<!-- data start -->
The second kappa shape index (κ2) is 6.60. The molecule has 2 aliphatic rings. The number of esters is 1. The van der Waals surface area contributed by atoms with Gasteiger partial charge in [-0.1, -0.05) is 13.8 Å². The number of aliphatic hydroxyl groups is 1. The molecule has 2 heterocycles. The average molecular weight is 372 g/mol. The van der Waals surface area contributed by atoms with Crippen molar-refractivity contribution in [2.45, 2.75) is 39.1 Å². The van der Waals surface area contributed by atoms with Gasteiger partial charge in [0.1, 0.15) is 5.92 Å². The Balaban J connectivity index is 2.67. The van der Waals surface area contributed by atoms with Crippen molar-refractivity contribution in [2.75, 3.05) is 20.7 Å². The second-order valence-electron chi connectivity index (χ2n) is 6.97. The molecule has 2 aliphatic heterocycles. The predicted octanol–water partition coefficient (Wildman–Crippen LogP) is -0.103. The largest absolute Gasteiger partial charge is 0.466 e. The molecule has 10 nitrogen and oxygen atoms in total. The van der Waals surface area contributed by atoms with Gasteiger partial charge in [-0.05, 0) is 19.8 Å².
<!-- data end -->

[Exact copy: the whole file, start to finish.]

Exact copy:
The second kappa shape index (κ2) is 6.60. The molecule has 2 aliphatic rings. The number of esters is 1. The van der Waals surface area contributed by atoms with Gasteiger partial charge in [-0.1, -0.05) is 13.8 Å². The number of aliphatic hydroxyl groups is 1. The molecule has 2 heterocycles. The average molecular weight is 372 g/mol. The van der Waals surface area contributed by atoms with Crippen molar-refractivity contribution in [2.45, 2.75) is 39.1 Å². The van der Waals surface area contributed by atoms with Gasteiger partial charge in [0.1, 0.15) is 5.92 Å². The Balaban J connectivity index is 2.67. The van der Waals surface area contributed by atoms with Crippen molar-refractivity contribution in [2.75, 3.05) is 20.7 Å². The second-order valence-electron chi connectivity index (χ2n) is 6.97. The molecule has 2 aliphatic heterocycles. The predicted octanol–water partition coefficient (Wildman–Crippen LogP) is -0.103. The largest absolute Gasteiger partial charge is 0.466 e. The molecule has 10 nitrogen and oxygen atoms in total. The van der Waals surface area contributed by atoms with Gasteiger partial charge in [-0.05, 0) is 19.8 Å².